Toughest Job in the World?
Written by Plant With Purpose on August 5, 2010 in General
Haitian Presidential Race Update
By Annie Fikes
Last week I blogged about the possibility of hip-hop star Wyclef Jean running for President in Haiti. I’m sure that everyone is on the edge of their seats, waiting to find out if this rapping philanthropist will make a bid for the presidency.
Wyclef Jean confirmed today that he will be running for president.
Jean is running as a candidate from the party Ansanm Nou Fo, a reformist party. Ansanm Nou Fo is a Creole name that comes from the French phrase “ensemble nous faut”, which means “we must (do it) together”. His campaign slogan is “Face à Face” (Face to Face), expressing his goal to create a more transparent system for Haiti’s government. Jean challenges the deep-seated corruption that plagues Port-au-Prince, claiming that “the old school will have to fall in line with the new model” and that government will be “conducted out in the open”. This will probably make him unpopular with existing Haitian leadership, but may help his credibility with the Haitian people, many of whom are disenchanted with the government.
Last week I couldn’t fathom what kind of political platform Jean would present. I wondered if he would rely on vague, idealist promises of rebuilding and reforming. However, Jean seems to have a more specific plan than I expected. He claims to draw much of his political philosophy from Bill Clinton. He wants to encourage cooperation between businesses, government, and civil society, an alliance that was beginning to see success before the earthquake. He wants to break up the power as well as the huge residential population in Port-au-Prince and spread it across the country. Jean also has mentioned a desire to rejuvenate rural communities and the agricultural sector through schools, clinics, and business.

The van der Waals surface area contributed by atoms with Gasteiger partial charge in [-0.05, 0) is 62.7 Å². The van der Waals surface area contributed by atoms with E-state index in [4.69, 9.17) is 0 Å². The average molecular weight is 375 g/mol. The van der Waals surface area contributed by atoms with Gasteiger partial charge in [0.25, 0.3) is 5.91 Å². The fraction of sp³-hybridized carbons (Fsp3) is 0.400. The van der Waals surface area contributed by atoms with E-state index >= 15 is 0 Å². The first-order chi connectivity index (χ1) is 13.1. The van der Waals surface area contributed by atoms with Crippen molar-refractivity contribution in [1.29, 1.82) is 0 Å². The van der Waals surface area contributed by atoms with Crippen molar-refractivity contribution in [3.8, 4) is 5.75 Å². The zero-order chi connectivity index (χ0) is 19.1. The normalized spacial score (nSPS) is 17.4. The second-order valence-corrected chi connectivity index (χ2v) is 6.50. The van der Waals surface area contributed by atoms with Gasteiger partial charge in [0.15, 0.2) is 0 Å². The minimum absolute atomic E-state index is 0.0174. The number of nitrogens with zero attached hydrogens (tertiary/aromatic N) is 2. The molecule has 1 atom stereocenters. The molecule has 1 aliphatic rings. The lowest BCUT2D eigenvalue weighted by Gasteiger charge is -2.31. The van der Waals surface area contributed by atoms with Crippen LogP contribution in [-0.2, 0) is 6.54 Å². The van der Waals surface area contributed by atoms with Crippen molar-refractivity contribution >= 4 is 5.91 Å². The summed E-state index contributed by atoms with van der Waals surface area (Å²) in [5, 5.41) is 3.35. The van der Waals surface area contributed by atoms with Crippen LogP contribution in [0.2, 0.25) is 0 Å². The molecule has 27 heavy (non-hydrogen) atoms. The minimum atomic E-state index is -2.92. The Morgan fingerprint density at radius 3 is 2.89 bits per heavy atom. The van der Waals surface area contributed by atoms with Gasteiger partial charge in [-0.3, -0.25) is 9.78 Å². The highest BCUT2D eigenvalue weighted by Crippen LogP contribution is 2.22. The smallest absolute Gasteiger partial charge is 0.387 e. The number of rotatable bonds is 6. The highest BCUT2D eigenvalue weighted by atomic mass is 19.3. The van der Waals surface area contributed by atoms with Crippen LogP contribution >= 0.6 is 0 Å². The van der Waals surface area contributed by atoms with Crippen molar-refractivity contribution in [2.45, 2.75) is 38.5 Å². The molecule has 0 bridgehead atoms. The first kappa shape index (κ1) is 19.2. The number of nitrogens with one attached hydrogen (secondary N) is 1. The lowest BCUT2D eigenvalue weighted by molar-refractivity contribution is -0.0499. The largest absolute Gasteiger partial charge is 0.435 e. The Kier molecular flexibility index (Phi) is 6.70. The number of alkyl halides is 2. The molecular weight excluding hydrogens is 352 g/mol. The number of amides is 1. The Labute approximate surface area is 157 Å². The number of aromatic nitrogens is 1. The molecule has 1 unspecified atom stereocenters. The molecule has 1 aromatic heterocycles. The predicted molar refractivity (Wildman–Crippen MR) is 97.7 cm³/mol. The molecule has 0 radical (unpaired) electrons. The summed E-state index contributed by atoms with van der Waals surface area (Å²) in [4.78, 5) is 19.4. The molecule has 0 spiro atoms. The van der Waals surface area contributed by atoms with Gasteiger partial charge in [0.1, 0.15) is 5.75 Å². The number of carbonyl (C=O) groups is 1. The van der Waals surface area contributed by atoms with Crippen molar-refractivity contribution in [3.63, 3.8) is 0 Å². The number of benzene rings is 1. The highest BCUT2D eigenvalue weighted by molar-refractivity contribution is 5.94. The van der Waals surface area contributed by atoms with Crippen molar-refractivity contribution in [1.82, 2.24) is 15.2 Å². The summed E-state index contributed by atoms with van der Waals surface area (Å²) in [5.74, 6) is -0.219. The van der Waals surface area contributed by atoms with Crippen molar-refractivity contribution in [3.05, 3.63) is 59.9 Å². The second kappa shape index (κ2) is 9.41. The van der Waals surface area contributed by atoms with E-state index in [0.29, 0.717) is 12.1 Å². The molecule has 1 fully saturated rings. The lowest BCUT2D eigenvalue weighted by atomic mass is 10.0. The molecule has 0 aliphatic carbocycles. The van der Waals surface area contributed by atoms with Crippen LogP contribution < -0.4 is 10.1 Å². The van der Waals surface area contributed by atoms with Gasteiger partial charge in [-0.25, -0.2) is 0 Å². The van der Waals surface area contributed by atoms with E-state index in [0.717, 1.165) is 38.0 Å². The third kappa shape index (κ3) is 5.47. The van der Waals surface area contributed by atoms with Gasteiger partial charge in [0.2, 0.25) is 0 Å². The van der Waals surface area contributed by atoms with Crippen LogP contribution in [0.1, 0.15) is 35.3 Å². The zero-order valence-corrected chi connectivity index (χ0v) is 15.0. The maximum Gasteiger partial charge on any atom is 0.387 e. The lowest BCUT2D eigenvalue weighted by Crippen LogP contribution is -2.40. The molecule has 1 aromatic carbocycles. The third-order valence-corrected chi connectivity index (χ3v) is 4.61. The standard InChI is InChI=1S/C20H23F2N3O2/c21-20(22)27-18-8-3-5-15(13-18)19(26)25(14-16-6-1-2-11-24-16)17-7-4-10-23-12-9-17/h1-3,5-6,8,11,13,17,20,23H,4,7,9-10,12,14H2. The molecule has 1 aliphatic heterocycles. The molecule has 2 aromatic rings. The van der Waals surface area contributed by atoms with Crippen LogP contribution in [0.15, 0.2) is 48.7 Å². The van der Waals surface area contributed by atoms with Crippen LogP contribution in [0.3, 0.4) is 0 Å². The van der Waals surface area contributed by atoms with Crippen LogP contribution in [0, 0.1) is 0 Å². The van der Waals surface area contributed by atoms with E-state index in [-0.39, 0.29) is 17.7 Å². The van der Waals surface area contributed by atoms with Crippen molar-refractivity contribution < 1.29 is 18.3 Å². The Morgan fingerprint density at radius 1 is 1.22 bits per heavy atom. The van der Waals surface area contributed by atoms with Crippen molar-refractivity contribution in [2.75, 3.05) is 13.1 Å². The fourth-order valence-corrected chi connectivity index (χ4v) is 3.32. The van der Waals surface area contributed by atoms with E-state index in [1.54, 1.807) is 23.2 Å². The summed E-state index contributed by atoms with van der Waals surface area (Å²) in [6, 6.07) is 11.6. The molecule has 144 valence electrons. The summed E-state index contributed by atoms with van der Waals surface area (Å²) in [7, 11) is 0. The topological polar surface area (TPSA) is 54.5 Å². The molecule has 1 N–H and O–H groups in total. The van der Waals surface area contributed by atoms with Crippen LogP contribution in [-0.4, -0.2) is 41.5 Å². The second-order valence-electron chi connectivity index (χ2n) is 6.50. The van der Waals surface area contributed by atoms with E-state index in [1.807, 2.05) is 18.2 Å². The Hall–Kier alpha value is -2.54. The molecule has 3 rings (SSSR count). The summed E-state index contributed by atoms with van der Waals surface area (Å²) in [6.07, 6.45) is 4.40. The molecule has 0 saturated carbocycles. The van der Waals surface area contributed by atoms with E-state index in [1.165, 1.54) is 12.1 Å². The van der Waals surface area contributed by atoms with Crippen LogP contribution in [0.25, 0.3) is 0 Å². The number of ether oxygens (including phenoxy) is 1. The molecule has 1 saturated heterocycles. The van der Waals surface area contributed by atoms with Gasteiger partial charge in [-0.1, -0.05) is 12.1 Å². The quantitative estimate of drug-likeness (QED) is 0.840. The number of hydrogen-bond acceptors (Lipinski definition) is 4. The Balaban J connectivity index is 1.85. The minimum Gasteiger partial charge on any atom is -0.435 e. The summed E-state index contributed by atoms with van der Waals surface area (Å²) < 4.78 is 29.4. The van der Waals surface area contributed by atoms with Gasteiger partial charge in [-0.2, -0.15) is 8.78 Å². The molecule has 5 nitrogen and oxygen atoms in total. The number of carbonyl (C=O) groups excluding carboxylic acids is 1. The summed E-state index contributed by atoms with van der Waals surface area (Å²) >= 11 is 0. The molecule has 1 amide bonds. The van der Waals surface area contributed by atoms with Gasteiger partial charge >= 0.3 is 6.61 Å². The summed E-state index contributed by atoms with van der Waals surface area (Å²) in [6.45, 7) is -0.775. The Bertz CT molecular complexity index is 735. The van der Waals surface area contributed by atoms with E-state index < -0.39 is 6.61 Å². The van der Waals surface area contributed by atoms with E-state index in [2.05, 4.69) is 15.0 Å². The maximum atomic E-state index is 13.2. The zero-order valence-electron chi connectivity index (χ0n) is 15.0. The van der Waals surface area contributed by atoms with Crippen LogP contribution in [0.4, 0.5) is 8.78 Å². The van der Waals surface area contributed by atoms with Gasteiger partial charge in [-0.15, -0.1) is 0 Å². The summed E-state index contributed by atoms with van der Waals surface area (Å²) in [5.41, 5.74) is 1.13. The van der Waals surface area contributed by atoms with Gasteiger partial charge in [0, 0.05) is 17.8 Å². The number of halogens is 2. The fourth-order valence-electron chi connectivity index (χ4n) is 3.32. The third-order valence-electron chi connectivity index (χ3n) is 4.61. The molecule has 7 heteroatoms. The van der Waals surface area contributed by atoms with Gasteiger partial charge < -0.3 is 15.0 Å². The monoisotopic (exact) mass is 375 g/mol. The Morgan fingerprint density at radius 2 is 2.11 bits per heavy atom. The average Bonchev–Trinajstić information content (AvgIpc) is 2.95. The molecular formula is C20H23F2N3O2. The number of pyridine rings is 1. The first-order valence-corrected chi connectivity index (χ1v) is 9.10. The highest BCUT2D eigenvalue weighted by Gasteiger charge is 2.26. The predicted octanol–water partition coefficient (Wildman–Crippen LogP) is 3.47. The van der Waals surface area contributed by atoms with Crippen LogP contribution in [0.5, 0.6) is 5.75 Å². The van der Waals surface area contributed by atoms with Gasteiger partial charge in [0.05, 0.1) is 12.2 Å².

Even before the earthquake ravaged the nation, Haitian presidencies were volatile at best. Haitian governments are habitually corrupted, inept, illegitimate, and unstable. Out of the past 53 Haitian leaders, only 9 completed their full term. 4 of those that did acted under U.S. occupation. 23 of the 53 were overthrown, 7 died in office, 7 only lasted a year or two, 2 were assassinated, 1 was executed, and 1 committed suicide. None of those presidents had to face a nation ravaged by an earthquake that killed a government estimated 300,000 people.
I wouldn’t expect people to be lining up for the job, but Jean faces dozens of competitors including his uncle, Raymond Joseph, the Haitian ambassador in Washington, and fellow Haitian musician Michel “Sweet Mickey” Martelly. Current president René Garcia Préval has not announced his endorsement yet, but it is unlikely to be Jean. All candidates must announce their bid to run by August 7th, and the election will take place on November 28th.